Antonio Vivaldi, ‘The Four Seasons’ – ‘Winter’, I Musici

Antonio Lucio Vivaldi, “Winter”, “The Four Seasons” / “Le Quattro Stagioni” – “L’Inverno” – Concerto No. 4 in F minor, Op. 8, RV 297. Winter Solstice
00:00 I. Allegro non molto
03:30 II. Largo
05:41 III. Allegro
09:04 IV. Credits

Performers: I Musici Group
Violin Solo – Federico Agostini, 1988
Anton van Munster Film (1934-2009)

Antonio Vivaldi must be regarded as the indisputable king of the Baroque instrumental concerto. Four concertos, known collectively as The Four Seasons, were first published in 1725 as part of a set of twelve concerti, Op. 8, entitled Il cimento dell’armonia e dell’inventione (The Contest Between Harmony and Invention) and remains the composer’s best-known and most characteristic work.

Aside from the features that have come to be associated with most of Vivaldi’s music – grace, virtuosity, energetic motoric rhythms – the concertos of The Four Seasons are remarkable for their extraordinary programmatic imagination, which is counterbalanced by close attention to formal structure. Each concerto is accompanied by a descriptive poem whose imagery becomes an essential element of the musical fabric. The birds that greet the season “with their joyful song” in La primavera (Spring), for example, are colorfully depicted in the work’s elaborately ornamented figuration. L’estate (Summer) is painted in similarly vivid colors that portray both the piping of a shepherd and a gathering storm. L’autunno (Autumn) is marked by a folksy harvest celebration and the galloping of a hunting party on horseback. The bleakness and dissonance of L’inverno (Winter) create a severe but expressive portrait that provides a striking summation of Vivaldi’s pictorial ingenuity in these four works.

This is the closing chapter in Vivaldi’s The Four Seasons, a cycle of four violin concertos each inspired by an Italian sonnet whose mostly pastoral scenes the composer attempts to describe in the music. This Concerto in F minor is subtitled “Winter” and, not surprisingly, contains the least ebullient music – music that at times even takes on a dark expressive manner. That said, it still has its share of bright sounds and happy moods – the second movement brims with the kind of sweet lyricism to make the listener long for snow-covered scenery and a warm fireplace.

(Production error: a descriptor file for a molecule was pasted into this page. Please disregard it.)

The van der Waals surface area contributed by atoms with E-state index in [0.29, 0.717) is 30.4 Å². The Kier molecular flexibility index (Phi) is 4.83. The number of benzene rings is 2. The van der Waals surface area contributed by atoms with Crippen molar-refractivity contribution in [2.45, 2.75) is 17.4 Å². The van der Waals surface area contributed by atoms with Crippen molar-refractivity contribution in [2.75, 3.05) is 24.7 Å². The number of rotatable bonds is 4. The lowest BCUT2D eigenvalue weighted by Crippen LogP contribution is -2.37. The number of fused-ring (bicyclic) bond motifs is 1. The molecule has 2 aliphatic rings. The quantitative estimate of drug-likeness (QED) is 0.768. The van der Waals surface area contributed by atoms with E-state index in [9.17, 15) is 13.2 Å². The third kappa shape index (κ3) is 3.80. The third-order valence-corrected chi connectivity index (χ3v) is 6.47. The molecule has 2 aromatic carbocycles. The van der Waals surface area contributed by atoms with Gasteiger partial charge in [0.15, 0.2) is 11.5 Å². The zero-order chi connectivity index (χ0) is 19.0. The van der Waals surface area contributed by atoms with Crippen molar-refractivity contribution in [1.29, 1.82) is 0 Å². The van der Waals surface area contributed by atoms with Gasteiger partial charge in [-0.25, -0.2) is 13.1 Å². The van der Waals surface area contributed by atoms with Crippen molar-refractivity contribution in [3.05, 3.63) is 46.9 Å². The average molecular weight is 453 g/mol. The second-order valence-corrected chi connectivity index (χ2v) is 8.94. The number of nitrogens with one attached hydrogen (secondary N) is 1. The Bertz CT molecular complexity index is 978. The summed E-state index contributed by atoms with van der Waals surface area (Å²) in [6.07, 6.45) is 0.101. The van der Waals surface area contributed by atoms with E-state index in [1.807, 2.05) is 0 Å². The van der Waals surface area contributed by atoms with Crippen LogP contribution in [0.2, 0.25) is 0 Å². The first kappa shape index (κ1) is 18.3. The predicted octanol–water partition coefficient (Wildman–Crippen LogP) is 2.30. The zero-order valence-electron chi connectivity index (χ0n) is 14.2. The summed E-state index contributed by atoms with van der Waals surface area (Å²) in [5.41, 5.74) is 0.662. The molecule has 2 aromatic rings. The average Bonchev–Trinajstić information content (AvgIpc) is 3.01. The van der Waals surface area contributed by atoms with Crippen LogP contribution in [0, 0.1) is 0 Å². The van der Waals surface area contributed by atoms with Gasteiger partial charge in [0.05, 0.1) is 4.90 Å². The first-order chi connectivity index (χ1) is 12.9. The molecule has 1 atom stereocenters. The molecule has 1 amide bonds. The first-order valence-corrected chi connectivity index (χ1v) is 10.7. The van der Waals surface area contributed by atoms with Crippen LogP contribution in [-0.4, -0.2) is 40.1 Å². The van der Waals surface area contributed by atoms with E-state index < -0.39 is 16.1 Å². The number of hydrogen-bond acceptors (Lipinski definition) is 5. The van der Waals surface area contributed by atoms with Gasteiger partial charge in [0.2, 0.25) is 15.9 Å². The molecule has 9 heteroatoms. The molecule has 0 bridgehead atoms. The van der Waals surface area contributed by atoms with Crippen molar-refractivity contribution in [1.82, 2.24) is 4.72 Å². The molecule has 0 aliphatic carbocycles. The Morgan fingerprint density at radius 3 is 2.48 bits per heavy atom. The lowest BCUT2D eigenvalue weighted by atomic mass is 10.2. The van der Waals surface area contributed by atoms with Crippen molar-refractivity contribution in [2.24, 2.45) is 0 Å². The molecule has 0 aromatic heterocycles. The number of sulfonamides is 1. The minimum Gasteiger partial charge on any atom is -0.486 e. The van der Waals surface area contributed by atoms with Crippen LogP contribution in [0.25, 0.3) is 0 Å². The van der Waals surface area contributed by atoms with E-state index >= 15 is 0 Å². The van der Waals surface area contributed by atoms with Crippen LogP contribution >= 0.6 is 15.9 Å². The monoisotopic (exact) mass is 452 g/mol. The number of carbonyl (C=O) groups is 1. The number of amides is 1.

Cast in three movements, this Concerto, at about nine minutes in duration, is the shortest of the four. The first movement, marked Allegro non molto, opens with a troubled rhythmic idea, as staccato chords grow more anxious and louder as they progress, the composer depicting the coldness and unpleasantness of winter, as described in the sonnet. The writing for solo violin is brilliant and is said to convey the chill of the winter winds. Most of the opening panel expresses the darker, nastier side of winter.

The second movement, Largo, however, shows its more intimate and sweeter side, as the lovely singing music depicts people warming themselves by a fire while a cold rain falls outside – in Vivaldi’s Italy, winter rarely produced snow.

The Allegro finale begins slowly, as the violin soloist plays tentatively, as if to convey one’s bracing for the cold. Gradually the music comes to life, but with frosty swirls and the wind howling and chilling. The pacing slows in the latter half as another dark mood threatens to overtake the proceedings, but the music suddenly springs to life with great vigor and the work ends in a positive, if somewhat tense mood.

This is the Vídeo of the most popular classical works of all. I Musici were the driving force in the rediscovery of Baroque repertoire and their CD recording of The Four Seasons is one of the best-selling Philips discs of all time. I Musici are still considered to be one of the greatest ‘modern’ string ensembles. These performances by I Musici were filmed in key locations around Vivaldi’s city of Venice. This aforementioned mega-hit video contain flashes of Venetian points of interest and art works. The film incorporates panoramic shots of the city as well as some of the great masterpieces of art to be found there by artists such as Canaletto, Guardi and Tintoretto. There are also shots of the fabulous costumes sported by Venice’s citizens during its unique winter Carnival. All the four video thumbnails movements are from the Venice Carnival in the 4th last movement.


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